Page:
Perfect grades and high test scores are no excuse for 17-year-old Javian Pierson to miss a tutoring session.

Two afternoons each week, the Scotlandville Magnet High School junior gets help with her schoolwork and in preparing for college from the Baton Rouge Youth Coalition, an organization dedicated to helping high achievers like Pierson reach their potential.

Since she joined BRYC last year, Pierson has expanded her dreams beyond Louisiana’s best schools, setting her sights on scholarships to the nation’s top colleges.

“I have more drive,” Pierson said. “I see how it’s not out of my reach.”

Founded in 2008, BRYC helps smart, motivated students who thrive at school despite a lack of resources. Most teens in the free program come from single-parent homes or tough neighborhoods or live near the poverty line.

BRYC isn’t teaching basic skills. The nonprofit organization provides volunteer tutors, college admissions help and — perhaps most importantly — a support system to help high achievers chart a path to the country’s best schools and important careers.

“They don’t quit for anything,” said Lauren Robinson, director of junior programs at BRYC. “They’re really wonderful. They’re so motivated and so bright. They work so hard.”

Students who choose to become BRYC fellows — the organization’s name for participants — must maintain a 3.3 GPA. They take an average of 120 hours of ACT college entrance exam preparation, resulting in an average score two points higher than the national average of 21 and three and a half points higher than the Louisiana average of 19.2. The highest score possible is a 36.

It’s about more than college, said Lucas Spielfogel, BRYC’s executive director. Spielfogel wants to help the students “develop as people.”

“It’s very important that in BRYC students are building and developing their own critiques of the world so that when they go off to college, they aren’t going through the motions, but they are critical thinkers,” Spielfogel said. “They are questioning the things they are experiencing and that are happening to them, and ultimately they are taking on leadership positions in whatever organizations they are a part of.”

To make it all happen, BRYC depends on the community. The organization receives funding from several corporate sponsors, including ExxonMobil and Dudley DeBosier Injury Lawyers, and from local foundations. Dozens of Baton Rouge families also donate personally.

On a Wednesday afternoon, teenagers buzz around the BRYC office across Interstate 110 from downtown Baton Rouge. Hundreds of college pennants cover the walls of the halls the students pass through everyday.

Downstairs, dozens of students and their parents meet to plan a college field trip to Houston and Austin, Texas, while upstairs, teens study or grab a bite from the BRYC kitchen.

With a snack of chicken, bread and ranch dressing and a chemistry book, Jasmin Mungai, 17, studies in the tutoring room.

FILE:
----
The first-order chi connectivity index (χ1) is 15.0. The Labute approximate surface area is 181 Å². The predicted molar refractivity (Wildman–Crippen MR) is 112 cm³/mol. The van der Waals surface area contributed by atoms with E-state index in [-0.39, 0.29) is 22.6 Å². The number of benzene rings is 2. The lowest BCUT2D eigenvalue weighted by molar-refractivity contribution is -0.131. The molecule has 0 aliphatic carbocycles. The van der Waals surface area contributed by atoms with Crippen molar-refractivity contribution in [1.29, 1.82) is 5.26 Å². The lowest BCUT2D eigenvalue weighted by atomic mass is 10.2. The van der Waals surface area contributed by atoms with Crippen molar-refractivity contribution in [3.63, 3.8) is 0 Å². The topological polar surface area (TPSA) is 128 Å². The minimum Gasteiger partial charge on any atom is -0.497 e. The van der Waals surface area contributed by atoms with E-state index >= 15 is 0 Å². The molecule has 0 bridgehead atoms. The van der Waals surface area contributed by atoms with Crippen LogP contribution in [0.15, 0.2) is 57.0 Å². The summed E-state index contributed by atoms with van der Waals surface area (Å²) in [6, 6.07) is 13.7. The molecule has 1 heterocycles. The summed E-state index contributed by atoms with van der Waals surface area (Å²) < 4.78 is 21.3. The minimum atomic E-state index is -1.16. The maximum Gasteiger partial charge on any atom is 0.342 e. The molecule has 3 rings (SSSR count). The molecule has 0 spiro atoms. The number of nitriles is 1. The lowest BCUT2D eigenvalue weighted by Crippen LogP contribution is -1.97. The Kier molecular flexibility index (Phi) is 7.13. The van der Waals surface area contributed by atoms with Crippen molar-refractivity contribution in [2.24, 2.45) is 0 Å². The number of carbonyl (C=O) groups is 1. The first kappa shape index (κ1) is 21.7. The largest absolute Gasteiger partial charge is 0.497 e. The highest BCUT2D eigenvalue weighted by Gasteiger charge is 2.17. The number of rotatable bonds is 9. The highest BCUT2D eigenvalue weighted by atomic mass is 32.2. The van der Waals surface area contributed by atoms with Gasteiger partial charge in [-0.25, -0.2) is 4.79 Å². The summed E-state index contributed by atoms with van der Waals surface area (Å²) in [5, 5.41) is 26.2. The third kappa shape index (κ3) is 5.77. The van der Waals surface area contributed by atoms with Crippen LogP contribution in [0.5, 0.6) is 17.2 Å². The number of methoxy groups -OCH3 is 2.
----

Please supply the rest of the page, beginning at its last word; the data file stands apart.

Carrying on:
A junior at Baton Rouge Magnet High School, Mungai joined BRYC when she saw a friend in the program earn a prestigious scholarship to Emory University, an elite school in Atlanta.

She wants the same kind of future.

“It’s a support system of kids with like minds who want to succeed and go to a good college and have a good career,” Mungai said. “That is a good environment to be around.”

Since joining in her sophomore year, Mungai has learned more about herself, she said. For instance, she gained confidence in her writing skills after a creative writing assignment, and she started working at her school newspaper.

She points to a poster on the wall in the study room that lists two ways of looking at life — a growth mindset or a fixed mindset.

“Some people think they can’t do things, and they’re not good at certain subjects,” she said. “Some people have a growth mindset and think they can be good at anything.”

Downstairs, LaShaun Robertson, BRYC’s senior program director, informs three dozen parents and students about the Texas college tour. Again and again she reminds them of the importance of scholarships.

“Without scholarships, there is no way some of these kids can afford to go to some of these schools,” she said after the lecture. “It’s free money. You can’t pass it up.”

Students at BRYC are directed to apply to at least three schools — “a reach, a match and a safety” — Robinson said, but most apply to eight or more. And they seek scholarships from lots of different sources with the help of the program.

Every bit of help with college and career planning is needed, says Leroy Harrison, whose son James is a BRYC fellow.

“Since he’s been in the program, he’s been exposed to various levels of social groups and different people from different walks all over our good city,” he said.

Markelle Dunn agrees. The junior at Baton Rouge High attends school with other motivated students, she said, but the fellows at BRYC share a similar background.

“It’s nice being around like-minded people who want to uplift and motivate people,” Dunn said. “Even at school, it’s nice, but you don’t see people with the same vision.”